Wales pulled off a sensational victory in Paris in what was one of the finest Six Nations games in recent memory.
The Welsh had looked in disarray early on but unleashed a stunning fightback to move into the lead before holding off massive French pressure at the death.
Here BBC Sport highlights how the key battles played out in Paris.
AURELIEN ROUGERIE v SHANE WILLIAMS - WING
In the first half, Rougerie was all over his opposite number.
Nowhere was that more typified than when Williams tried to fell the French runner only to bounce right off him and onto the deck.
Rougerie's first-half score highlighted his supremacy.
Williams was a far more potent threat in the second half, but Rougerie was still given too much space, so just about edged their head-to-head.
DAMIEN TRAILLE v GAVIN HENSON - CENTRE
The fact that France lost their way when Traille came off early in the second half said a lot for the inside centre's performance.
He was coolness personified, kicked intelligently, sent the quicker runners around him through the gaps and basically showed Henson how the job should be done.
Henson did not have his best game in Welsh colours. He could hardly be blamed for being tripped by Betsen, but some of his decision making went heavily askew in the first half.
Despite that, he more than made amends in the second 40 minutes - as did much of Wales' side - with a far more convincing all-round display.
SERGE BETSEN v MARTYN WILLIAMS - FLANKER
As always Betsen was an absolute beast, robbing Wales of ball at every corner and being a general nuisance every time they tried to launch an attack.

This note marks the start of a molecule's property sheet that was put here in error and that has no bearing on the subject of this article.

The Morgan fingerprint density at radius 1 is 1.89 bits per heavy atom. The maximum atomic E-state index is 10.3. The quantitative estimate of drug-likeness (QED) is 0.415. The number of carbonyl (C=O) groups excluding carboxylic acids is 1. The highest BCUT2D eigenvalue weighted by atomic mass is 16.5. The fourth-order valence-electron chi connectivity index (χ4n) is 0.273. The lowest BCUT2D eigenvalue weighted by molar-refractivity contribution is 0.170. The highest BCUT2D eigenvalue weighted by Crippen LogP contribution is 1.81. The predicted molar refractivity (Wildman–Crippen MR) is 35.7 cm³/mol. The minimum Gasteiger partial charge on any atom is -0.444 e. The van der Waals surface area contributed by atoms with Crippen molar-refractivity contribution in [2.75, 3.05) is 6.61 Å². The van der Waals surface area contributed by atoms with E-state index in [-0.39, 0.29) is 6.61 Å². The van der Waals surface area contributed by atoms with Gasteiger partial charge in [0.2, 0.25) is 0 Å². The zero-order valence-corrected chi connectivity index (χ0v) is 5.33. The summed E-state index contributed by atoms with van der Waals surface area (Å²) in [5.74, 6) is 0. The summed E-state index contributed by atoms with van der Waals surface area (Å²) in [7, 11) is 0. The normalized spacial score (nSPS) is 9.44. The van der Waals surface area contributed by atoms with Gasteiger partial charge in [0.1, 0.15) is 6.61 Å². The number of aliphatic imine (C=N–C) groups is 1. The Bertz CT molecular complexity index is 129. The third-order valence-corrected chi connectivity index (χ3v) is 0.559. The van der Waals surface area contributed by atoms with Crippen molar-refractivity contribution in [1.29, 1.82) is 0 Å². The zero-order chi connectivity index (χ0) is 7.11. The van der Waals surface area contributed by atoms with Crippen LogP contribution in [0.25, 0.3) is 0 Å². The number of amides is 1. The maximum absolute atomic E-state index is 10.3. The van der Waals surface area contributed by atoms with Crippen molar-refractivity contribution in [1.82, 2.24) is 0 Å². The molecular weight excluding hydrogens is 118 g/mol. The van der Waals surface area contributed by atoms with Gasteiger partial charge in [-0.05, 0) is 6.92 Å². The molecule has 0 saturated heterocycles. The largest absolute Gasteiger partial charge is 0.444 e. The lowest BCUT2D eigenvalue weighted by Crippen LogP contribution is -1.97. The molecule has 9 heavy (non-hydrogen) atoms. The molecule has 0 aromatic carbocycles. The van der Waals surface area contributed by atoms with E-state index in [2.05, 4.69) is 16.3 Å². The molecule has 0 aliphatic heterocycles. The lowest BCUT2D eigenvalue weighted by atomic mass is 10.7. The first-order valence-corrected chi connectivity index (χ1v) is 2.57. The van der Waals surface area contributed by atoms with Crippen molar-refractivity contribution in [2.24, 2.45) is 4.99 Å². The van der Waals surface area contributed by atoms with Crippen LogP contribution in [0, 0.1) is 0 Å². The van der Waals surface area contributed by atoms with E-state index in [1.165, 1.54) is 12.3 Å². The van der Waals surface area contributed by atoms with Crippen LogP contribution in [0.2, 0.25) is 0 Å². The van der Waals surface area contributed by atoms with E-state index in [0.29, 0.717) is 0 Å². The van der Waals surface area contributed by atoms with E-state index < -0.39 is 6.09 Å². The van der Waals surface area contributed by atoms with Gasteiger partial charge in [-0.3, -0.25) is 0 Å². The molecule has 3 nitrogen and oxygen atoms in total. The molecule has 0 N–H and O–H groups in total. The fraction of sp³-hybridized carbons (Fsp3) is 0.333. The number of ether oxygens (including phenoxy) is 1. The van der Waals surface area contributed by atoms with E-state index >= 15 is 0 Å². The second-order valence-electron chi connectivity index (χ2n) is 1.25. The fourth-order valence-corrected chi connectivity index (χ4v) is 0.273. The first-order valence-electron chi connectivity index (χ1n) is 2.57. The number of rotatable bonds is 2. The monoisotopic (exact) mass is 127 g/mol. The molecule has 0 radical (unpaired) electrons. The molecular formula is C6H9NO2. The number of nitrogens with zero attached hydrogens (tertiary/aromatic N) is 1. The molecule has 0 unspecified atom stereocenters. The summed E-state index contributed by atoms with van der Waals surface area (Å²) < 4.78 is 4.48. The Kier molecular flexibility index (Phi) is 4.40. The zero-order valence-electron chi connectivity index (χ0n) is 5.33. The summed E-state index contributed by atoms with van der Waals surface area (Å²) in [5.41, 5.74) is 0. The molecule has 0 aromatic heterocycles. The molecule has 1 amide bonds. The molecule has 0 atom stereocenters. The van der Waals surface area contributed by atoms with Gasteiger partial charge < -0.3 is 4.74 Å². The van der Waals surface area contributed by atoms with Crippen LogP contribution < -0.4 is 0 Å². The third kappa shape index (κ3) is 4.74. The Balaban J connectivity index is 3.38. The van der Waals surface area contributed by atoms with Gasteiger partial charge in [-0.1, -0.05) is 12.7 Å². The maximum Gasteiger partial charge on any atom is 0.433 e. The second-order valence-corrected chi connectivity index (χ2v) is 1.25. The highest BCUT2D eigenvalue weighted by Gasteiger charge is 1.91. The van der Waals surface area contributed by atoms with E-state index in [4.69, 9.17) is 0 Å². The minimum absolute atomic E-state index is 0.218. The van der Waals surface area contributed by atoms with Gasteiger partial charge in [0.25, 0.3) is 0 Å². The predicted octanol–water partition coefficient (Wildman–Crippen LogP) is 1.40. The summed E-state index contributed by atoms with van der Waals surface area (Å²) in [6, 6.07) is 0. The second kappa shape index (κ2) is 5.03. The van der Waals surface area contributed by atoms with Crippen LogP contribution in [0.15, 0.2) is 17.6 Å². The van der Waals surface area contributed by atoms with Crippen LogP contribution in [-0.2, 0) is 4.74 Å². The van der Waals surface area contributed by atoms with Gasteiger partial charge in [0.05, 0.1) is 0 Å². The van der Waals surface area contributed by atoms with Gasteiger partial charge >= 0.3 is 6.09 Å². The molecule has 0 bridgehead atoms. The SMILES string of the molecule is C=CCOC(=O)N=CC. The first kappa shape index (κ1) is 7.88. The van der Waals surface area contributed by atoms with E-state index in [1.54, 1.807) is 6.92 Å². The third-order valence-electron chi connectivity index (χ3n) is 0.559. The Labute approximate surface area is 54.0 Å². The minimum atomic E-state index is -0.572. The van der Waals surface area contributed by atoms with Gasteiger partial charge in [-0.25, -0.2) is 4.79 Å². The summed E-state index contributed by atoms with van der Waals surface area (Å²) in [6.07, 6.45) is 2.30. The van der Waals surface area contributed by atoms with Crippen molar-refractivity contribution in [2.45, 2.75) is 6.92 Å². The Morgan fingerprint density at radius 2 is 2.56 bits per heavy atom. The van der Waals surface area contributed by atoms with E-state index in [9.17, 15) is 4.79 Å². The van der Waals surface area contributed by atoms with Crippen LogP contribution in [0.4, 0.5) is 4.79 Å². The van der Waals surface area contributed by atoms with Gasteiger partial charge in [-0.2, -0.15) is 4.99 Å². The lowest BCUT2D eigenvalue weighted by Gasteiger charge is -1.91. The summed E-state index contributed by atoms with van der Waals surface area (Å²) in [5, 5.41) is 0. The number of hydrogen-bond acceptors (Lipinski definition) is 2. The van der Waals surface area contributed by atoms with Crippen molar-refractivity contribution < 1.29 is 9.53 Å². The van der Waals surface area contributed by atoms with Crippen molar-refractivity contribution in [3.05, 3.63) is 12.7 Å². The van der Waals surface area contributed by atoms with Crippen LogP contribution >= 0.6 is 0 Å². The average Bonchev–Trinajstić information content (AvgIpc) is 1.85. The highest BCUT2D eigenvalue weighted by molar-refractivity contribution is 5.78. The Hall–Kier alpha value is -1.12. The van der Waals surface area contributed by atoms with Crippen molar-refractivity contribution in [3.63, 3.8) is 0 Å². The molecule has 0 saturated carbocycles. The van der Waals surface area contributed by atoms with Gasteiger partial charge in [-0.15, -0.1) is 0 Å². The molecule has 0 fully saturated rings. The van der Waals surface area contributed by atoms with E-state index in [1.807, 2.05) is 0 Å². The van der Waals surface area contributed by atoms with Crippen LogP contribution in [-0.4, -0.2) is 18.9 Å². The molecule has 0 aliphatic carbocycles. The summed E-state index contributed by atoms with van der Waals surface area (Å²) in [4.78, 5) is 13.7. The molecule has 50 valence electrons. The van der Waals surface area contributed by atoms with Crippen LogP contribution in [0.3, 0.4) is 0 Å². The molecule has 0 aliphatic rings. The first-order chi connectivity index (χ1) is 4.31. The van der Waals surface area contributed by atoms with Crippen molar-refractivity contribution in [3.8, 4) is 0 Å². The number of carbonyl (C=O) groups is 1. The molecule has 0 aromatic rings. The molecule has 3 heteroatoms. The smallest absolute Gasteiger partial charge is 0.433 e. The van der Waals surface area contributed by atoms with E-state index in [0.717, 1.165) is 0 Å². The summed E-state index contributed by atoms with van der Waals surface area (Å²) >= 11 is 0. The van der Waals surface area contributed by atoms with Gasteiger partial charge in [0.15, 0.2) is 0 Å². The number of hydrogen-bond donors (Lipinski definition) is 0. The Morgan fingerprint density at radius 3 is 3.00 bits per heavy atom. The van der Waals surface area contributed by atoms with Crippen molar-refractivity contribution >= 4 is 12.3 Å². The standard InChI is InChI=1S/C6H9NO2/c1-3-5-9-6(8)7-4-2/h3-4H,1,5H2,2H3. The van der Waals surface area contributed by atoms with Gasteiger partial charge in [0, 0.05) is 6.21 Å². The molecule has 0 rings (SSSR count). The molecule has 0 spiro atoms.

He should have been censured for his sly trip on Henson, which paved the way for a try. Aside from that, it was another accomplished display.
So much has been made of Williams in the Six Nations and the way he has been playing himself into Lions contention.
He was a shadow of his former self initially in Paris, but no one can question his importance after the interval. Two tries within minutes of the restart and a gargantuan performance in the loose more than made up for earlier indiscretions.
SYLVAIN MARCONNET v ADAM JONES - PROP
There is no doubt that Marconnet is one of the monster scrummagers of the global game and he had Jones buckling from the outset.
His immense presence in those set pieces gave France the perfect platform and he stood firm throughout the afternoon.
Jones improves as a scrummager in every game and all his abilities were tested by his hugely talented and combative rival.
He may well have been substituted towards the end, but coach Mike Ruddock would have been pleased with the way he battled despite being marginally overshadowed by Marconnet.